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Why Shariah Compliance is fundamental in Islamic

finance?
Theory of Indebtedness Al-Mithaq

Prof. Saiful Azhar Rosly, Ph.D saiful@inceif.org


International Center for Education in Islamic Finance (INCEIF)
www.inceif.org

Islamic finance is replete with opinions issued by Shariah advisors


concerning legitimacy of Islamic financial products. Opinions on
Shariah screening, validation of contracts, and capital and money
market instruments are sought after in fulfilling the demand of pious
investors and dedicated Islamic banks and fund managers. The
question is, what is the reason for Shariah complaint? Or simply why
obey the Shariah?

The believer (mukallaf) should be able to give convincing answers


concerning his belief (iman). Answers that make sense. One answer lies
in the theory of indebtedness (al-Mithaq). It is explained in the
following paragraphs.

In general Islam means submission. Sometimes Islam is called al-Din.


But how does “submission” appear important in explaining Islam. This
has a lot to do with the meaning of indebtedness. In fact one of the
meanings of Din is indebtedness and originates from the Arabic root
word DYN. It is this notion of indebtedness that gives deeper meaning
to the reason for human economic existence in Islam.

But in what way is the concept of indebtedness related to man’s


relation with God. Why is man indebted to God, and what is he
supposed to do under such a situation of indebtedness?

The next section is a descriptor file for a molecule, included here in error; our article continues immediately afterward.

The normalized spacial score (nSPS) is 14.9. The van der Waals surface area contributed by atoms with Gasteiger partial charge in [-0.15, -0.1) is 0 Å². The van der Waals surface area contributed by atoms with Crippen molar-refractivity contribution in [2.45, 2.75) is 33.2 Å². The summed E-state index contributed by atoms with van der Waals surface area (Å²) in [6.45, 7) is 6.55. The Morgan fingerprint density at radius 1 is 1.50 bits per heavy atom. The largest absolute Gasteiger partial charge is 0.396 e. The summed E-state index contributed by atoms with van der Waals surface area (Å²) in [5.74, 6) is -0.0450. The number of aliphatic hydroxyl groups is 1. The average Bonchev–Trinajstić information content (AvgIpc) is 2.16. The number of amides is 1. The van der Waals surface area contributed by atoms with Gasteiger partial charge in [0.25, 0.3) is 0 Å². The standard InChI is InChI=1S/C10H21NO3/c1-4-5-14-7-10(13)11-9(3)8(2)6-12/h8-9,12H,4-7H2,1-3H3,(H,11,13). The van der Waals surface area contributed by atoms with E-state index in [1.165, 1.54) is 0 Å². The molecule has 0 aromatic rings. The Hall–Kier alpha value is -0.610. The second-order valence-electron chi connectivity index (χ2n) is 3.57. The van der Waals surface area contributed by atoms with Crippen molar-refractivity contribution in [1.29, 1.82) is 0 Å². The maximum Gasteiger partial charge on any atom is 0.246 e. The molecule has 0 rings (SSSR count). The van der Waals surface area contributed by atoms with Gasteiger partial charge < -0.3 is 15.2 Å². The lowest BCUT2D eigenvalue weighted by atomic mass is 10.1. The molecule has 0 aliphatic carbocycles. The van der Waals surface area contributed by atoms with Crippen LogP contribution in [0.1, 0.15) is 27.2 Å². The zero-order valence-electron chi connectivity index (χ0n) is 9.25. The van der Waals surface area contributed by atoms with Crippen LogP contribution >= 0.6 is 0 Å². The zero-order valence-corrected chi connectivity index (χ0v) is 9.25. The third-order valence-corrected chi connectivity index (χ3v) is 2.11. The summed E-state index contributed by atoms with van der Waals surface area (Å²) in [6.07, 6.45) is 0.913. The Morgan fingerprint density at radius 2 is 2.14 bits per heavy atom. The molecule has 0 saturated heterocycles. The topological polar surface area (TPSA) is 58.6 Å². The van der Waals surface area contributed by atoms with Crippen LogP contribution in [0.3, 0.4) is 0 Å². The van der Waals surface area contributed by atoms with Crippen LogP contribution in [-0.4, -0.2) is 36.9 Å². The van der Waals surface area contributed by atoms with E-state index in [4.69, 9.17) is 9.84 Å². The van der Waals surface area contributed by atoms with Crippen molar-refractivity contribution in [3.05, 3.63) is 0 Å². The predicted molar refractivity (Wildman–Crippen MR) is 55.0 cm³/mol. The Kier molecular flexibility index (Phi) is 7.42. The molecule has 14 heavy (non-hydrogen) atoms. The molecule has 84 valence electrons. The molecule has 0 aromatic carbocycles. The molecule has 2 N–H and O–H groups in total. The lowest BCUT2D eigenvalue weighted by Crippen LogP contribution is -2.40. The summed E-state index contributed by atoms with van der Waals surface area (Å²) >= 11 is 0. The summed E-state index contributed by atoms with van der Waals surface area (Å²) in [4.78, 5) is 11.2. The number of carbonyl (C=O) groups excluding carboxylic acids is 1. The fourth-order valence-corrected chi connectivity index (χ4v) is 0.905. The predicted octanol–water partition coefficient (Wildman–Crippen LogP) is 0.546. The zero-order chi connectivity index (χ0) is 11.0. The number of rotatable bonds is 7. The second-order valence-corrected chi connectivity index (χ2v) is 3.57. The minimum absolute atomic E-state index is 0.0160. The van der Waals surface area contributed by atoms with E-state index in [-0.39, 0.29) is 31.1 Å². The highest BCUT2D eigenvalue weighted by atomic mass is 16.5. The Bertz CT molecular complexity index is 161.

The Quran says, “Man, We did create from a quintessence of clay.


Then We placed him as a drop of sperm in a place of rest, firmly fixed.
Then We made the sperm into a clot of congealed blood; then out of
that clot We made a lump; then We made out of that lump bones and
clothed the bones with fresh; then We developed out of it another
creature. So blessed be God, the Best to create”. (Al-Mu’minun {23}:12-
14).
Based on the above Quranic verse, man is indebted to God, his Creator
and Provider, for bringing him into existence and maintaining him in
his existence. Man once did not exist, and now he does.

Certainly, when a person is in debt he is supposed to repay it. But how


is man supposed to repay the debt? Certainly God is in no dire need of
anything as He is the Creator and Sustainer, but the debt than man
owes God must be paid.

Naquib Al-Attas says that in Islam, paying or returning the debts


means to give himself up in service, or khidmah, to his Lord and Master,
to abase himself before Him - and so the rightly guided man sincerely
and consciously enslaves himself for the sake of God in order to fulfill
His Commands and Prohibitions and Ordinances, and thus to live out
the dictates of His Law.

It is clear now that the meaning of man’s existence is related to his


indebtedness to the Creator his subsequent enslavement to His law is
the way how man settle his debt. Man himself is the object of the debt.
In fact the Covenant that man sealed with God, when He says, ‘Am I
not your Lord”, and man’s true self testifying, answered: Yea!”,
requires man to manifest the Covenant (Al-Mithaq) through his
submission in absolute true willingness.

By obeying God’s commandment, the believer has indeed submits his


desires to God’s Will. This is the way how he pays his due to the
Creator. Thus in Islamic finance, Shariah compliance means submitting
business transactions conducted by man to God’s Law which include
the prohibition of riba (interest), gharar(ambiguities), maisir(gambling),
jahala(fraud) in financial transaction. The theory of indebtedness (al-
mithaq) is in play here to explain why Muslims dutifully observe
Shariah principles in the conduct of business and financial
transactions.